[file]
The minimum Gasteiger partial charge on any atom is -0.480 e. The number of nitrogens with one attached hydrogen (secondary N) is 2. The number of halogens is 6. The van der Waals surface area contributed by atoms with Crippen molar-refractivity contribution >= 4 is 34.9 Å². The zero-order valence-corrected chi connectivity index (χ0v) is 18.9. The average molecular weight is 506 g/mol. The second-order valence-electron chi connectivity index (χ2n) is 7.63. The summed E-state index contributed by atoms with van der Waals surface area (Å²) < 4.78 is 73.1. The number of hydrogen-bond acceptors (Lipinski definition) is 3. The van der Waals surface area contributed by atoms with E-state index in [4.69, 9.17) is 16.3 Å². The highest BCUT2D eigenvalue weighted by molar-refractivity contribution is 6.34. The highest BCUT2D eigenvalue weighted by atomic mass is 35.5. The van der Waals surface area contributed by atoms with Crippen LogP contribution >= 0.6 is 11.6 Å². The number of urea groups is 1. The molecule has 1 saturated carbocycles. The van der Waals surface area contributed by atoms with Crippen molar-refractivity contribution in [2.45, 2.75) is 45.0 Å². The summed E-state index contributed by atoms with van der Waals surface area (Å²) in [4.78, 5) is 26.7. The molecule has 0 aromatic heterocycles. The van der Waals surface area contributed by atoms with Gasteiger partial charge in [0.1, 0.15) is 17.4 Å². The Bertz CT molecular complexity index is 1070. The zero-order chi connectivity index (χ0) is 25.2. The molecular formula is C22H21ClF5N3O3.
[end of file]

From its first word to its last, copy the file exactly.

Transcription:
The minimum Gasteiger partial charge on any atom is -0.480 e. The number of nitrogens with one attached hydrogen (secondary N) is 2. The number of halogens is 6. The van der Waals surface area contributed by atoms with Crippen molar-refractivity contribution >= 4 is 34.9 Å². The zero-order valence-corrected chi connectivity index (χ0v) is 18.9. The average molecular weight is 506 g/mol. The second-order valence-electron chi connectivity index (χ2n) is 7.63. The summed E-state index contributed by atoms with van der Waals surface area (Å²) < 4.78 is 73.1. The number of hydrogen-bond acceptors (Lipinski definition) is 3. The van der Waals surface area contributed by atoms with E-state index in [4.69, 9.17) is 16.3 Å². The highest BCUT2D eigenvalue weighted by molar-refractivity contribution is 6.34. The highest BCUT2D eigenvalue weighted by atomic mass is 35.5. The van der Waals surface area contributed by atoms with Crippen LogP contribution >= 0.6 is 11.6 Å². The number of urea groups is 1. The molecule has 1 saturated carbocycles. The van der Waals surface area contributed by atoms with Crippen molar-refractivity contribution in [2.45, 2.75) is 45.0 Å². The summed E-state index contributed by atoms with van der Waals surface area (Å²) in [4.78, 5) is 26.7. The molecule has 0 aromatic heterocycles. The van der Waals surface area contributed by atoms with Gasteiger partial charge in [0.1, 0.15) is 17.4 Å². The Bertz CT molecular complexity index is 1070. The zero-order chi connectivity index (χ0) is 25.2. The molecular formula is C22H21ClF5N3O3.